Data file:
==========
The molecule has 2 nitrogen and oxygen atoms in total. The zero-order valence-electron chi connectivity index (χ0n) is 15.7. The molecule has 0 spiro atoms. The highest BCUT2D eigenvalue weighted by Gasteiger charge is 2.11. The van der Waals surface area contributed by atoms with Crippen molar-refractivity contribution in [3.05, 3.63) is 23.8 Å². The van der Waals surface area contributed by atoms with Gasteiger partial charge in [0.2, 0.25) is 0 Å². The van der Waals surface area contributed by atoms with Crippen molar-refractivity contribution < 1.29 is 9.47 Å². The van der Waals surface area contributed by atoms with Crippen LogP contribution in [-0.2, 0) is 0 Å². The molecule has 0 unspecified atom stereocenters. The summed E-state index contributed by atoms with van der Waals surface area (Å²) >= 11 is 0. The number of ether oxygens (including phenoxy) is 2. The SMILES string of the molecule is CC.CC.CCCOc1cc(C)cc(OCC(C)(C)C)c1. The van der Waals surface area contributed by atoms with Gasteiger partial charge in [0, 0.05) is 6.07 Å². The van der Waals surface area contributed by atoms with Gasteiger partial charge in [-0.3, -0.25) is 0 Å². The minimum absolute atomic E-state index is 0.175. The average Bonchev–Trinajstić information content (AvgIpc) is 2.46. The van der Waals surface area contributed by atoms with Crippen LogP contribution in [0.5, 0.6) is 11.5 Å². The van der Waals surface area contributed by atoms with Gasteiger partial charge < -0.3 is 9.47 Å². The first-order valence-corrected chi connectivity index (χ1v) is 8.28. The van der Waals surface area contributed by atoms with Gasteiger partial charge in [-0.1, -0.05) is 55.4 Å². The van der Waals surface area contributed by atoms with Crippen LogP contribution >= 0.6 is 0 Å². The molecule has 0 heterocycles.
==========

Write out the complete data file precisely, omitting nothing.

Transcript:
The molecule has 2 nitrogen and oxygen atoms in total. The zero-order valence-electron chi connectivity index (χ0n) is 15.7. The molecule has 0 spiro atoms. The highest BCUT2D eigenvalue weighted by Gasteiger charge is 2.11. The van der Waals surface area contributed by atoms with Crippen molar-refractivity contribution in [3.05, 3.63) is 23.8 Å². The van der Waals surface area contributed by atoms with Gasteiger partial charge in [0.2, 0.25) is 0 Å². The van der Waals surface area contributed by atoms with Crippen molar-refractivity contribution < 1.29 is 9.47 Å². The van der Waals surface area contributed by atoms with Crippen LogP contribution in [-0.2, 0) is 0 Å². The molecule has 0 unspecified atom stereocenters. The summed E-state index contributed by atoms with van der Waals surface area (Å²) >= 11 is 0. The number of ether oxygens (including phenoxy) is 2. The SMILES string of the molecule is CC.CC.CCCOc1cc(C)cc(OCC(C)(C)C)c1. The van der Waals surface area contributed by atoms with Gasteiger partial charge in [0, 0.05) is 6.07 Å². The van der Waals surface area contributed by atoms with Gasteiger partial charge in [-0.3, -0.25) is 0 Å². The minimum absolute atomic E-state index is 0.175. The average Bonchev–Trinajstić information content (AvgIpc) is 2.46. The van der Waals surface area contributed by atoms with Crippen LogP contribution in [0.5, 0.6) is 11.5 Å². The van der Waals surface area contributed by atoms with Gasteiger partial charge < -0.3 is 9.47 Å². The first-order valence-corrected chi connectivity index (χ1v) is 8.28. The van der Waals surface area contributed by atoms with Gasteiger partial charge in [-0.1, -0.05) is 55.4 Å². The van der Waals surface area contributed by atoms with Crippen LogP contribution >= 0.6 is 0 Å². The molecule has 0 heterocycles.